Egypt: Manpower Minister - Inactivated Trade Union Freedoms Law to Be Reviewed


Egypt: Manpower Minister - Inactivated Trade Union Freedoms Law to Be Reviewed


Minister of Manpower and Immigration Kamal Abu Aita said that he called on the Egyptian Trade Union Federation (ETUF) to participate in the final revision of the inactivated draft law on the trade union freedoms in order to be approved and issued by the president of the republic as soon as possible.


Egypt: Railway workers go on open strike


Egypt: Railway workers go on open strike

17 January 2013


 Egypt’s railway workers decided to stage an open-ended sit-in at Cairo’s Ramses station on Tuesday, following the tragic Bardashin train accident that happened overnight.

A train traveling from Upper Egypt to Cairo derailed on Tuesday morning, killing 19 conscripts and injuring 107, in yet another traffic tragedy.

The striking workers have demanded the sacking of the Board of Directors of the railway, and restructuring it, according to the Egyptian Center for Economic and Social Rights’ official page on Facebook.

The strike came in response to "holding the workers liable for the accident in a similar reaction to the previous train accident which was less than two month ago."

A train had rammed a school bus in a similar incident where 50 people, mostly children, were killed in a city South of Cairo in mid-November.

13 workers killed in accommodation blaze


13 workers killed in accommodation blaze

14 January 2013

 Manama: Thirteen workers, mainly from Pakistan and Bangladesh, were killed when a fire swept through their three-storey accommodation in downtown Manama.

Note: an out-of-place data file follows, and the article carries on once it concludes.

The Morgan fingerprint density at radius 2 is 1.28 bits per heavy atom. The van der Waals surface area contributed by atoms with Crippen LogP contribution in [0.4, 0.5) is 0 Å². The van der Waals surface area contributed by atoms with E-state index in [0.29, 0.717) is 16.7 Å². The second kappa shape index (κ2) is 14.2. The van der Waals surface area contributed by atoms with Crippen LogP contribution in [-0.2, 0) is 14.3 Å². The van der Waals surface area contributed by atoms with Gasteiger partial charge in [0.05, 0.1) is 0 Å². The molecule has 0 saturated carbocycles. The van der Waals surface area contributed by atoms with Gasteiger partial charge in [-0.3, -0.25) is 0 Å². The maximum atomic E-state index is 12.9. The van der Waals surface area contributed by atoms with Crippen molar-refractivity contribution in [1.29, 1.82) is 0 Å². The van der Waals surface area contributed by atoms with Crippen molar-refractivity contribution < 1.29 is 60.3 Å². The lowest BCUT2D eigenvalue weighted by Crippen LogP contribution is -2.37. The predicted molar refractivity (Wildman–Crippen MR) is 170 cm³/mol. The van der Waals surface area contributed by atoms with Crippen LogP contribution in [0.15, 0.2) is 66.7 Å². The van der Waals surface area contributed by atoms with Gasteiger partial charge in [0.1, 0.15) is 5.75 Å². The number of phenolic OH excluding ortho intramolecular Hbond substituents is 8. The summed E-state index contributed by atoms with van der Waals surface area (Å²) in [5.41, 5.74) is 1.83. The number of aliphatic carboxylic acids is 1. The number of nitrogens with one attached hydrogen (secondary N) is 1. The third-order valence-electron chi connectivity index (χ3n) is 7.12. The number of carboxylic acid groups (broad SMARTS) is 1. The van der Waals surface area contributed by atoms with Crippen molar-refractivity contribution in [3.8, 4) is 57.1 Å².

The fire broke out in the afternoon and witnesses said that firefighters who were praised for their prompt intervention to prevent the blaze from spreading in the windy weather were still dealing with the tragedy by 10pm.

The roof of the building in the crowded area of Mukharga collapsed and the firefighters needed time to find the charred bodies of the victims.

“The civil defence teams rushed to the scene when the case was reported at 15:44 and reached at 15:50,” a senior officer from the Civil Defence said. “Several tenants were rescued and a civil defence serviceman was injured when the roof collapsed. The fire was controlled before reaching nearby buildings, and the bodies were removed,” the officer said on the interior ministry’s website.

All Unionized and Nowhere to Go in Egypt


All Unionized and Nowhere to Go in Egypt

15 January 2013

 Decree 97 of November 25, 2012 went virtually unnoticed in the political upheaval following President Morsi’s November 22 constitutional declaration which granted him almost dictatorial powers. Decree 97 amended the law regulating trade unions and removed all office holders of the state-sponsored Egyptian Federation of Trade Unions (ETUF) over 60 years old. They are to be replaced by candidates who received the second-largest vote tally in the 2006 national union elections—widely considered exceptionally corrupt. In August 2011, the Ministry of Manpower and Immigration certified their invalidation and dissolved the ETUF’s executive board.